Of one thing we can be sure: American wealth is on the move. The largest transfer of intergenerational wealth in history is fast approaching, with Forbes predicting that in the next two decades, the Baby Boomer generation born between 1944 and 1964 is expected to transfer $30 trillion in wealth to younger generations. In other words, the people who kickstarted the luxury and premium seating market are stepping aside. Demographics are going to change the way that luxury is perceived and consumed in stadiums.
What will the new luxury owner look like? There will be Generation X, of course, sitting alongside the Boomers right now. Their influence on today’s stadium experience has probably already been accounted for by designers. Another group making a big impact are the sons and daughters of Gen X: Millennials and Gen Z. These two groups are a whole new ballgame. The way they think ought to shape stadiums designed for the next 25 years.
The oldest Millennials are now 40. They came of age with a cell phone and the internet. As parents and business influencers, they are creating a society of screens for the next generation. Pew Research Center found that in 2018, 89% of Gen Z said they were constantly or almost always watching a screen. Millennials are a bridge to a much more diverse America. The Brookings Institution has charted how Millennials are only 57% Caucasian, with one in five self-identifying as Latinx. The trend is so pronounced that Gen Z will become the first non-white majority generation in American history.
These two generations pose a challenge for the luxury sports industry. Gaming is almost as important as real sports. What you say about the game in social media is almost as important as being there. They expect diversity – in people, in food, and in culture. The sharing economy, such as Airbnb and Uber, is taken as a given. Affluent families have become richer after the Great Recession – the top 10% own 77% of all wealth – and are about to inherit even more. For the next generations of luxury suite owners, nothing is impossible. Burns & McDonnell suggests that if luxury suites are to appeal to Millennials and Gen Z , the suites must become more flexible and more adaptable than ever before.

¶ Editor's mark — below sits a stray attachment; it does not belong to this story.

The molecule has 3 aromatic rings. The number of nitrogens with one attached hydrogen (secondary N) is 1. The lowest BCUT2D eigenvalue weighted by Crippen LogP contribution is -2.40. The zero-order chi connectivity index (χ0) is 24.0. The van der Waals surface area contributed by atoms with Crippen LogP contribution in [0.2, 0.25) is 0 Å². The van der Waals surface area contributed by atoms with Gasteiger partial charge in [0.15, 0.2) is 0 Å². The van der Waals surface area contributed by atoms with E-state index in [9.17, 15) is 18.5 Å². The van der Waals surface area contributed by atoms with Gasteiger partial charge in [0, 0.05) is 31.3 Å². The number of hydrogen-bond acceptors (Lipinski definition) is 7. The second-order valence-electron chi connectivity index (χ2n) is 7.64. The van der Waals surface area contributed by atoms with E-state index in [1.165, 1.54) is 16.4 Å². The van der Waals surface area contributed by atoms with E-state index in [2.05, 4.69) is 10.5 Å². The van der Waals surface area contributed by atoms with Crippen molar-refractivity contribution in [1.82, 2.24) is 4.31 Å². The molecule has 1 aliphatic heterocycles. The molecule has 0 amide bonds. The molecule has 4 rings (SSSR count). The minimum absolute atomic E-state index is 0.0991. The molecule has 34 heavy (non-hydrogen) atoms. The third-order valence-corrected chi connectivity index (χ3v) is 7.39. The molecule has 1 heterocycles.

Insights can be found from looking at the society of screens. If video games are as important as a live sports game, how do luxury suites match the excitement of the digital environment? We suggest integration of leading-edge gaming technologies, such as haptics, into the fabric of the suite through seating, speakers, and lighting. Luxury suites could be programmed to rumble and shake to the fate of particular players or specific events, like touchdowns or penalties. Using social media, owners could have their boxes broadcast their opinions on the play.
Wired environments might also allow for alternate realities so that fans can participate in the action as players or coaches, in real time, to see how they would have performed. The game within the game will allow for intergenerational play and bonding which is a key value for Millennials and Gen Z.
The impact of the shared economy could change the way suites are used. Perhaps the next generations will want Suitebnb, where they can have a skybox one game and be in left field beside the warning track a week later. Their philosophy, learned at the knee of Gen X: Why have one home when you can have many? To accommodate them, perhaps luxury suites, restaurants and bars, along with the rest of the stadium, will become more modular. Suites could be slotted into several positions within an overall framework – same level of luxury, different view.
At Burns & McDonnell, we see the stadium becoming more of a platform than a fixed set of seats or food and beverage attractions. With mechanization controlled by software, experiences might be customized rapidly in terms of service standard, décor theme, and location. With the advent of small electronic vertical take-off and landing aircrafts, stadiums may even be able to ferry luxury owners from seat to seat during the game.
In our view, the Millennial and Gen Z luxury experience will be modular, customizable, and digitally integrated. It will exist in the context of a dynamic and articulated stadium, which can self-organize around luxury consumers’ desires.
This venue solution was published in partnership with Burns & McDonnell.
Erica Muhlenbruch leads design projects in the sports, performance, and entertainment practice at Burns & McDonnell. With more than 20 years of experience as an interior architect, she has led over $1 billion in projects in all phases of design for NBA, NHL, NF,L and MLS stadiums, arenas, and training facilities.
Jeff Sittner leads development for sports, performance, and entertainment at Burns & McDonnell. With nearly 30 years of experience, he has extensive knowledge in all phases of the architectural process, including expansion, renovation, and creative visioning of professional sports venues and large-scale developments.